≡ Menu

Japanese and Korean airport security?

Say what you will about LA Airport (I really hate flying through there) and its airport staff but at least they found this nutcase who somehow Japanese and Korean airport authorities missed.  This is just scary on all levels:

What alerted agents to check his suitcase?  It might have been the bullet-proof vest or the flame-retardant pants that he was wearing under his trench coat.

According to ICE, a search of his checked bag turned up the smoke grenade as well as “three leather-coated billy clubs, a collapsible baton, a full-face respirator, various knives, a hatchet, body bags, a biohazard suit, handcuffs, leg irons, and a device to repel dogs.”

Wonder what the excuses are going to be?

UPDATE

It appears that he was checked in Incheon but still managed to slip through.  According to the AP (Via Lubbock Online):

South Korean security officials screened a man with a bulletproof vest before he got on a flight to Los Angeles, but they never detected a banned smoke grenade in his checked luggage with a cache of knives, handcuffs, a gas mask and other weapons, a U.S. official said Wednesday.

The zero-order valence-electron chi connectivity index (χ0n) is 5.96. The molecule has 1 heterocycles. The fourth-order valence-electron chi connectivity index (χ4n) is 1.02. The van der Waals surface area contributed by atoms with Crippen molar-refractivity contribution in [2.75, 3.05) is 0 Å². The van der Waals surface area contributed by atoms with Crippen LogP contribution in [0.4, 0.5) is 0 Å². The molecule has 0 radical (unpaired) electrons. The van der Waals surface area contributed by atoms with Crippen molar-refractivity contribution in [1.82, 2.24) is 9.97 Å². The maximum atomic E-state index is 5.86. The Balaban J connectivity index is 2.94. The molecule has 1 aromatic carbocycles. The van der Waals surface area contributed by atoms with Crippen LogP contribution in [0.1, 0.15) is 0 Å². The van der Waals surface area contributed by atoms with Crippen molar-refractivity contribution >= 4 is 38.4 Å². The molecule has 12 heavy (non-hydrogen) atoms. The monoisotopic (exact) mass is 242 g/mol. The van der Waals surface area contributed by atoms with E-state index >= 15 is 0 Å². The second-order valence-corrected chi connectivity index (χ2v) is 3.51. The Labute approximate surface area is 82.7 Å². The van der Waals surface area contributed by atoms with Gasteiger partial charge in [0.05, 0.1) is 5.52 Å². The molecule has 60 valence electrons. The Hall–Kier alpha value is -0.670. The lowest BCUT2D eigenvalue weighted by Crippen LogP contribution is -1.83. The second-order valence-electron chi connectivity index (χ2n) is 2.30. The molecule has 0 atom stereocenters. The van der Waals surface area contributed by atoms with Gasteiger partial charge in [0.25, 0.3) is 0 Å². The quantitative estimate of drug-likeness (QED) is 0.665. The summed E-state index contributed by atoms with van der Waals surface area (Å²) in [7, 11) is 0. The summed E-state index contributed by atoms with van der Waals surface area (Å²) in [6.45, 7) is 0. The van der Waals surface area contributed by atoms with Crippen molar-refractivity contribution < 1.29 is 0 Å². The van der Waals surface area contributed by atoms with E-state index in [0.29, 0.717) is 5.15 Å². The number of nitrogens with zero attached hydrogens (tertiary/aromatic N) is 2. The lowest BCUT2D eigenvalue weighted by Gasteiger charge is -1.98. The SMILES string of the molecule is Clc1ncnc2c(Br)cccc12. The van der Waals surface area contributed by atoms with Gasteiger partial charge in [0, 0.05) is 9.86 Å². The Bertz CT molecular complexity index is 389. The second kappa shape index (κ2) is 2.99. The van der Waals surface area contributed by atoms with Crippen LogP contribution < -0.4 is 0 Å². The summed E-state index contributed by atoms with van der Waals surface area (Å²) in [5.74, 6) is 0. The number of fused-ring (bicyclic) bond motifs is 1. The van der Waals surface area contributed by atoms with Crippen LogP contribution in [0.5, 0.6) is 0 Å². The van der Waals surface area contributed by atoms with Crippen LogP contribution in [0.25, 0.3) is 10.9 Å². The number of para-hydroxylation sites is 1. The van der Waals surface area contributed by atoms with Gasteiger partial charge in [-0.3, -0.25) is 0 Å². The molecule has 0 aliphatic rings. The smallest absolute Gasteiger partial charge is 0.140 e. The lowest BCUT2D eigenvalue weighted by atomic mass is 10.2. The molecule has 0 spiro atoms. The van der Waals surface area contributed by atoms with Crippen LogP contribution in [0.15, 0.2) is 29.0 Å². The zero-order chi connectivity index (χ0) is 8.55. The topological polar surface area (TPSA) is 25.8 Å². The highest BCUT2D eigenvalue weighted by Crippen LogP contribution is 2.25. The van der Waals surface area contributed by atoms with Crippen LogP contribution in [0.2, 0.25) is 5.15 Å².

It goes on to state that the U.S. could take strong measures against Incheon Airport such as banning flights from that airport but most likely won’t because it was just a slip up.

“This clearly looks like an error. Something slipped through that should not have slipped through,” Blank said of the grenade.

Many of the other belongings authorities say they found in Harris’ luggage — including the hatchet and knives — wouldn’t violate TSA guidelines for property in checked luggage. Also, bulletproof vests and flame-resistant pants like the ones Harris was wearing aren’t listed among prohibited items aboard flights.

I liked these two paragraphs:

An intrusive pat-down by security or the discovery of a too-big bottle of tanning lotion can leave a passenger feeling violated, while Harris, outfitted in a bulletproof vest, flame-retardant pants and knee pads underneath a trenchcoat, with an arsenal in his luggage, appears to have triggered no suspicion before arriving in Los Angeles.

“The one thing that concerns me is he was able to board a plane internationally with all these weapons and whatnot, and nobody in Japan, nobody in Korea, bothered to find these things until he got to America,” said Gadisa Goso, 29, a school administrator and neighbor of Harris’ mother in Boston. “That’s a big concern for, like, for the U.S.”

Needless to say, Harris is not cooperating with the authorities and will not explain what he was doing with all the material.  He recently started working in Japan – wonder what his occupation was?

  • Yu Bum Suk